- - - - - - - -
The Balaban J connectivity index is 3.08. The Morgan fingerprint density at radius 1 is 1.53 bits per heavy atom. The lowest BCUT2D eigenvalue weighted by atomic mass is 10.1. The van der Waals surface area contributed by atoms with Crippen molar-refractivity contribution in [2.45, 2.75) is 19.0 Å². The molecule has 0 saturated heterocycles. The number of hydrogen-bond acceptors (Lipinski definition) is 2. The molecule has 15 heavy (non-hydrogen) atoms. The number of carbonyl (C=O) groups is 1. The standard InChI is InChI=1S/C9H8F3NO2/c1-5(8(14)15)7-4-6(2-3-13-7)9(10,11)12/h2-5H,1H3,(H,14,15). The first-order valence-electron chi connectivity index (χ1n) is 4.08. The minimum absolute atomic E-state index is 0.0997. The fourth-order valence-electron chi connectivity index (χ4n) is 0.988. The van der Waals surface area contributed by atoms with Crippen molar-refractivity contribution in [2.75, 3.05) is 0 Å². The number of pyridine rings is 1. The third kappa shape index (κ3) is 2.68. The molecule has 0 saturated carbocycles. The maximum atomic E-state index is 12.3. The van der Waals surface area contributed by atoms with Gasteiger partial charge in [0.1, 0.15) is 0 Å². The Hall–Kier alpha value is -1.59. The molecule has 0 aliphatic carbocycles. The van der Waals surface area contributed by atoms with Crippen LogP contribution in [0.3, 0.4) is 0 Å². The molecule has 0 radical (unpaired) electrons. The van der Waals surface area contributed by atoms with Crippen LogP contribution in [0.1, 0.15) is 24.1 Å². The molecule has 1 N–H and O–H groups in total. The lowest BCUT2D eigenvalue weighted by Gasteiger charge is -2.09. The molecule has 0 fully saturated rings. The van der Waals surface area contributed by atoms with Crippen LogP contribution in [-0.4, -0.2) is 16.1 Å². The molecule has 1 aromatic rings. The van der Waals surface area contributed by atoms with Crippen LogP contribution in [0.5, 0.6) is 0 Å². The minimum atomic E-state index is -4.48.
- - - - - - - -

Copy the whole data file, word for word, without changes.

The Balaban J connectivity index is 3.08. The Morgan fingerprint density at radius 1 is 1.53 bits per heavy atom. The lowest BCUT2D eigenvalue weighted by atomic mass is 10.1. The van der Waals surface area contributed by atoms with Crippen molar-refractivity contribution in [2.45, 2.75) is 19.0 Å². The molecule has 0 saturated heterocycles. The number of hydrogen-bond acceptors (Lipinski definition) is 2. The molecule has 15 heavy (non-hydrogen) atoms. The number of carbonyl (C=O) groups is 1. The standard InChI is InChI=1S/C9H8F3NO2/c1-5(8(14)15)7-4-6(2-3-13-7)9(10,11)12/h2-5H,1H3,(H,14,15). The first-order valence-electron chi connectivity index (χ1n) is 4.08. The minimum absolute atomic E-state index is 0.0997. The fourth-order valence-electron chi connectivity index (χ4n) is 0.988. The van der Waals surface area contributed by atoms with Crippen molar-refractivity contribution in [2.75, 3.05) is 0 Å². The number of pyridine rings is 1. The third kappa shape index (κ3) is 2.68. The molecule has 0 saturated carbocycles. The maximum atomic E-state index is 12.3. The van der Waals surface area contributed by atoms with Gasteiger partial charge in [0.1, 0.15) is 0 Å². The Hall–Kier alpha value is -1.59. The molecule has 0 aliphatic carbocycles. The van der Waals surface area contributed by atoms with Crippen LogP contribution in [0.3, 0.4) is 0 Å². The molecule has 0 radical (unpaired) electrons. The van der Waals surface area contributed by atoms with Crippen LogP contribution in [0.1, 0.15) is 24.1 Å². The molecule has 1 N–H and O–H groups in total. The lowest BCUT2D eigenvalue weighted by Gasteiger charge is -2.09. The molecule has 0 fully saturated rings. The van der Waals surface area contributed by atoms with Crippen LogP contribution in [-0.4, -0.2) is 16.1 Å². The molecule has 1 aromatic rings. The van der Waals surface area contributed by atoms with Crippen LogP contribution in [0.5, 0.6) is 0 Å². The minimum atomic E-state index is -4.48.